Note: You could also try the negation technique. Only negating A breaks the argument.
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22 Aug 2006, 04:12
I think its (A)
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22 Aug 2006, 04:13
Nd wat do u mean by the negation technique?
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22 Aug 2006, 04:28
sangarelli wrote:
Nd wat do u mean by the negation technique?

It is a (common) technique used for CR-assumption questions. Its quite simple and effective. You just 'negate' each answer one by one and see if the argument fails or not. If the argument fails, then the original statement is a necessary assumption for the argument to be valid. I'll explain with the above as an example.

A says: Donors carrying NANB hepatitis do not, in a large percentage of cases, carry other infections for which reliable screening tests are routinely performed.

Now let us negate A: - Donors carrying NANB hepatitis do, in a large percentage of cases, carry other infections for which reliable screening tests are routinely performed.

Now, if these donors who carried the NANB virus also carried other infections that could be reliably screened blood banks will not miss them out. Hence the argument fails. Thus A is a necessary assumption.
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22 Aug 2006, 05:12
kripalkavi,

Thanks a lot for your thourough explaination!
It's a tough one for me.
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22 Aug 2006, 08:43
I disagree. I think it's E:

The stimulus basically tells us that there will be a new screening procedure with 33% hit rate

A. Out-o-scope If reliable tests for other diseases are in place both befoere and after the new test introduction (and this is what A sys), they should not affect the ratio of hepatitis donors turned away. Those screens against other diseases were there and they will still be thereafter the new test is in place, with their hit rates unchanged (nothing says those other procedureure's reliability will change). Therefore they will not affect the miss rate of the hepatitis test. Furthermore, we have a vague "large percentage" of cases modifier here (how large a number of hep cases they screen out) - and vagueness doesnt cut it here.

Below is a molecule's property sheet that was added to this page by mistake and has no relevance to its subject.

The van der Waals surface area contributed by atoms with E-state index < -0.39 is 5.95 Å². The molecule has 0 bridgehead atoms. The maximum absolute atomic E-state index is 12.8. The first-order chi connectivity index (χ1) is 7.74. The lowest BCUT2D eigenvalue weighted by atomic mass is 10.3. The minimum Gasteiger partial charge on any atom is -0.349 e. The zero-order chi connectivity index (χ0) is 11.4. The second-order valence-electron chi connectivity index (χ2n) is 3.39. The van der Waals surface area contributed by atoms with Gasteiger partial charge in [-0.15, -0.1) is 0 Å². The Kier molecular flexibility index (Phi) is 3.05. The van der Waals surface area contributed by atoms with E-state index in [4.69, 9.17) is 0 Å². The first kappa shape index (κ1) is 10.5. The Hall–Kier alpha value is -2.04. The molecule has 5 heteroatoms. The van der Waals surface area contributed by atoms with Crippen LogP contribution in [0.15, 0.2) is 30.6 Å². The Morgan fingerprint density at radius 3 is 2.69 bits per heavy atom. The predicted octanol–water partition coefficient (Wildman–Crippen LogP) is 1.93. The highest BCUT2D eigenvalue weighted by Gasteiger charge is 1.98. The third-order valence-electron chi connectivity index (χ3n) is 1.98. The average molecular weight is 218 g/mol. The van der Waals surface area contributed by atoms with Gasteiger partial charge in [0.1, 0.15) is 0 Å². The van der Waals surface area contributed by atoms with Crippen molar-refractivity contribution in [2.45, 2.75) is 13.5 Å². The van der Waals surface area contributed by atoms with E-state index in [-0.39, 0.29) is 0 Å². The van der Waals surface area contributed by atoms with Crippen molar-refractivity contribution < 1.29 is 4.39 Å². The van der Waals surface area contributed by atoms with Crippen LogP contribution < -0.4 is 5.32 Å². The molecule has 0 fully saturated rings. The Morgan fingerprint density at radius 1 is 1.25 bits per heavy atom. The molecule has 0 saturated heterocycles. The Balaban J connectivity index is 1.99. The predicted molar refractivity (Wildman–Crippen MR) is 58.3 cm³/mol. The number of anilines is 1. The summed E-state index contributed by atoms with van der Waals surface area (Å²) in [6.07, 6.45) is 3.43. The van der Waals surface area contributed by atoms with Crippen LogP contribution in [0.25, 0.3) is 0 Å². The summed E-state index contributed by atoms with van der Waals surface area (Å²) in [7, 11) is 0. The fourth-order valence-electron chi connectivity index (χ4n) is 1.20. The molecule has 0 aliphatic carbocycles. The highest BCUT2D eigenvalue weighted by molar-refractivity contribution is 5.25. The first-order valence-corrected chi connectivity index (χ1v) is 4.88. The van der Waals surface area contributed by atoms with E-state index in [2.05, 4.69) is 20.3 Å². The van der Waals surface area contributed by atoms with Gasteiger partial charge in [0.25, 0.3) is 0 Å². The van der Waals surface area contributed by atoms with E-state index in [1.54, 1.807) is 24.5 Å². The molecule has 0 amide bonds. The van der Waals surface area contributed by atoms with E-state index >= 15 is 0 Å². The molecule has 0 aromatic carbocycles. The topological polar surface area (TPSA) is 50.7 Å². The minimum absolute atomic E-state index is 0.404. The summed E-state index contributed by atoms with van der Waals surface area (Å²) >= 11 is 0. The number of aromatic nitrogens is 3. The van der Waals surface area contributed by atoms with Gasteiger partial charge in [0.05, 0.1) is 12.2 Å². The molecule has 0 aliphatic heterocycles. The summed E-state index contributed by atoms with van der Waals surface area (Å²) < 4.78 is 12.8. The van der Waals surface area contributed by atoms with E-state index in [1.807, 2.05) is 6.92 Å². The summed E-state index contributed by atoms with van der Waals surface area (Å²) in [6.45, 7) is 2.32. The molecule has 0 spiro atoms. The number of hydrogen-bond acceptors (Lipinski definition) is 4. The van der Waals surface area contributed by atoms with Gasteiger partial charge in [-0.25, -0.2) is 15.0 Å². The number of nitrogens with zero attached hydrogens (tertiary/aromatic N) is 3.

B. it's irrelevant if they develop the disease or not they are screened for being carriers

C. id it's an unsderestimate, it means the actual test has a higher hit rate and therfore disproves the conculision, while we are asked to do the opposite.

D. we know anothing about hep incidence among the general public- that fact is not involved in the author's main point about the test deficiency.

E. same as D, we know nothing about the rates at which they donate blood
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[#permalink] 22 Aug 2006, 08:43
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# Blood banks will shortly start to screen all donors for NANB